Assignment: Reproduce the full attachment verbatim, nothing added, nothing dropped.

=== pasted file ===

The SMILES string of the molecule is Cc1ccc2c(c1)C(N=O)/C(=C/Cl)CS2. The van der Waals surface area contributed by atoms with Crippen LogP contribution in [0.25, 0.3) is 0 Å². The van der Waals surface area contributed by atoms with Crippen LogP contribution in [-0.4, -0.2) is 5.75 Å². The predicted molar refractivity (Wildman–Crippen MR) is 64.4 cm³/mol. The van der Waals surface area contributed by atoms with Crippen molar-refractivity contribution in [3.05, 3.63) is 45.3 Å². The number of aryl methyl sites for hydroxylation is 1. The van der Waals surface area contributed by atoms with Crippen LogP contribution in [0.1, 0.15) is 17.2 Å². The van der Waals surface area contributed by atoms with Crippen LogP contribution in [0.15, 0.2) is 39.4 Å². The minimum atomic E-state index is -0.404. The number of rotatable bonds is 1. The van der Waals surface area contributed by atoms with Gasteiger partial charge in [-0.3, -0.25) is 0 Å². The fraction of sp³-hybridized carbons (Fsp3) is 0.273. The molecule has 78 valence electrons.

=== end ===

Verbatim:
The SMILES string of the molecule is Cc1ccc2c(c1)C(N=O)/C(=C/Cl)CS2. The van der Waals surface area contributed by atoms with Crippen LogP contribution in [0.25, 0.3) is 0 Å². The van der Waals surface area contributed by atoms with Crippen LogP contribution in [-0.4, -0.2) is 5.75 Å². The predicted molar refractivity (Wildman–Crippen MR) is 64.4 cm³/mol. The van der Waals surface area contributed by atoms with Crippen molar-refractivity contribution in [3.05, 3.63) is 45.3 Å². The number of aryl methyl sites for hydroxylation is 1. The van der Waals surface area contributed by atoms with Crippen LogP contribution in [0.1, 0.15) is 17.2 Å². The van der Waals surface area contributed by atoms with Crippen LogP contribution in [0.15, 0.2) is 39.4 Å². The minimum atomic E-state index is -0.404. The number of rotatable bonds is 1. The van der Waals surface area contributed by atoms with Gasteiger partial charge in [-0.3, -0.25) is 0 Å². The fraction of sp³-hybridized carbons (Fsp3) is 0.273. The molecule has 78 valence electrons.